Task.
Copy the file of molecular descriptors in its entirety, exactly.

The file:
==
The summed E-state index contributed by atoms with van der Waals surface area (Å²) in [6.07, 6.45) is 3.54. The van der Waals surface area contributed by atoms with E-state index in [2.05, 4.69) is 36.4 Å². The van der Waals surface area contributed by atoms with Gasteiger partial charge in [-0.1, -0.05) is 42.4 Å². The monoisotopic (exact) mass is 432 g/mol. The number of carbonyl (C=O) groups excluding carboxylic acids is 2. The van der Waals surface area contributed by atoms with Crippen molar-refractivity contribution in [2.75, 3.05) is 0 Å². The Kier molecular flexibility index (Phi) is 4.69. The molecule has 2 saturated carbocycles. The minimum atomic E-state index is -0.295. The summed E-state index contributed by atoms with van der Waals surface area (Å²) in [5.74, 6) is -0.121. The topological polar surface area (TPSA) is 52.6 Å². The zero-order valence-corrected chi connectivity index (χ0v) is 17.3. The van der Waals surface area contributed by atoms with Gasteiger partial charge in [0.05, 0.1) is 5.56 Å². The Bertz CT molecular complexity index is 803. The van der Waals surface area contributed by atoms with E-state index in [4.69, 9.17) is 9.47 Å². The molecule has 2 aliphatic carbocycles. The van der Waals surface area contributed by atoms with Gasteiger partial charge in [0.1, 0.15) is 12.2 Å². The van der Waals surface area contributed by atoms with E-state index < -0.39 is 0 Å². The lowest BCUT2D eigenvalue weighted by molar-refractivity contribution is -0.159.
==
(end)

The summed E-state index contributed by atoms with van der Waals surface area (Å²) in [6.07, 6.45) is 3.54. The van der Waals surface area contributed by atoms with E-state index in [2.05, 4.69) is 36.4 Å². The van der Waals surface area contributed by atoms with Gasteiger partial charge in [-0.1, -0.05) is 42.4 Å². The monoisotopic (exact) mass is 432 g/mol. The number of carbonyl (C=O) groups excluding carboxylic acids is 2. The van der Waals surface area contributed by atoms with Crippen molar-refractivity contribution in [2.75, 3.05) is 0 Å². The Kier molecular flexibility index (Phi) is 4.69. The molecule has 2 saturated carbocycles. The minimum atomic E-state index is -0.295. The summed E-state index contributed by atoms with van der Waals surface area (Å²) in [5.74, 6) is -0.121. The topological polar surface area (TPSA) is 52.6 Å². The zero-order valence-corrected chi connectivity index (χ0v) is 17.3. The van der Waals surface area contributed by atoms with Gasteiger partial charge in [0.05, 0.1) is 5.56 Å². The Bertz CT molecular complexity index is 803. The van der Waals surface area contributed by atoms with E-state index in [4.69, 9.17) is 9.47 Å². The molecule has 2 aliphatic carbocycles. The van der Waals surface area contributed by atoms with Gasteiger partial charge in [0.1, 0.15) is 12.2 Å². The van der Waals surface area contributed by atoms with E-state index < -0.39 is 0 Å². The lowest BCUT2D eigenvalue weighted by molar-refractivity contribution is -0.159.